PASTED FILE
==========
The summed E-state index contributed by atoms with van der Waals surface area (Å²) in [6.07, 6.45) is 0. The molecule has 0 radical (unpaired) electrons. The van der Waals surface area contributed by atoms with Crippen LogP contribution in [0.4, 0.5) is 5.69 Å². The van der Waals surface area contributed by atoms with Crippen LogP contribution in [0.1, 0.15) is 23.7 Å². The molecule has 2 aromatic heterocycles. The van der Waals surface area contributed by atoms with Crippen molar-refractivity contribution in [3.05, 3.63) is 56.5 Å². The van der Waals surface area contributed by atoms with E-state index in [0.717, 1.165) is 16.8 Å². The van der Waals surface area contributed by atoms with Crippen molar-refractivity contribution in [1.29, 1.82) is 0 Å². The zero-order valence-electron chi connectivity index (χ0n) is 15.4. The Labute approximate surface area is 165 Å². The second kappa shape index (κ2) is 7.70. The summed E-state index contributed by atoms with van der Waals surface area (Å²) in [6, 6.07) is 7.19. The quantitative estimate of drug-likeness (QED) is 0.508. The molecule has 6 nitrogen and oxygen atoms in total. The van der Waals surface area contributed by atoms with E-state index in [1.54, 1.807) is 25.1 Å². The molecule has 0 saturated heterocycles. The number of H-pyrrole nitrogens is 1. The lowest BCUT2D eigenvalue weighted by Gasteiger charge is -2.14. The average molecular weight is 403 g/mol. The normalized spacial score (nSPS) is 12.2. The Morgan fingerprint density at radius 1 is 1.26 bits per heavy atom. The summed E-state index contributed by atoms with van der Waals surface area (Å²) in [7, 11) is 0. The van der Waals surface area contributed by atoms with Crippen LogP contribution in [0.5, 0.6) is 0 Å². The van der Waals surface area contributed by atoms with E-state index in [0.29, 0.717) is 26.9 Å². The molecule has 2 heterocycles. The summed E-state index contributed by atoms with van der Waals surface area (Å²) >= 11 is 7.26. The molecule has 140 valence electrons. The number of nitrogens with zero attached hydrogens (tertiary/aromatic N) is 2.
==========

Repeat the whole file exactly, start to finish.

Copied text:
The summed E-state index contributed by atoms with van der Waals surface area (Å²) in [6.07, 6.45) is 0. The molecule has 0 radical (unpaired) electrons. The van der Waals surface area contributed by atoms with Crippen LogP contribution in [0.4, 0.5) is 5.69 Å². The van der Waals surface area contributed by atoms with Crippen LogP contribution in [0.1, 0.15) is 23.7 Å². The molecule has 2 aromatic heterocycles. The van der Waals surface area contributed by atoms with Crippen molar-refractivity contribution in [3.05, 3.63) is 56.5 Å². The van der Waals surface area contributed by atoms with E-state index in [0.717, 1.165) is 16.8 Å². The van der Waals surface area contributed by atoms with Crippen molar-refractivity contribution in [1.29, 1.82) is 0 Å². The zero-order valence-electron chi connectivity index (χ0n) is 15.4. The Labute approximate surface area is 165 Å². The second kappa shape index (κ2) is 7.70. The summed E-state index contributed by atoms with van der Waals surface area (Å²) in [6, 6.07) is 7.19. The quantitative estimate of drug-likeness (QED) is 0.508. The molecule has 6 nitrogen and oxygen atoms in total. The van der Waals surface area contributed by atoms with E-state index in [1.54, 1.807) is 25.1 Å². The molecule has 0 saturated heterocycles. The number of H-pyrrole nitrogens is 1. The lowest BCUT2D eigenvalue weighted by Gasteiger charge is -2.14. The average molecular weight is 403 g/mol. The normalized spacial score (nSPS) is 12.2. The Morgan fingerprint density at radius 1 is 1.26 bits per heavy atom. The summed E-state index contributed by atoms with van der Waals surface area (Å²) in [7, 11) is 0. The van der Waals surface area contributed by atoms with Crippen LogP contribution in [0.5, 0.6) is 0 Å². The van der Waals surface area contributed by atoms with E-state index in [0.29, 0.717) is 26.9 Å². The molecule has 2 heterocycles. The summed E-state index contributed by atoms with van der Waals surface area (Å²) >= 11 is 7.26. The molecule has 140 valence electrons. The number of nitrogens with zero attached hydrogens (tertiary/aromatic N) is 2.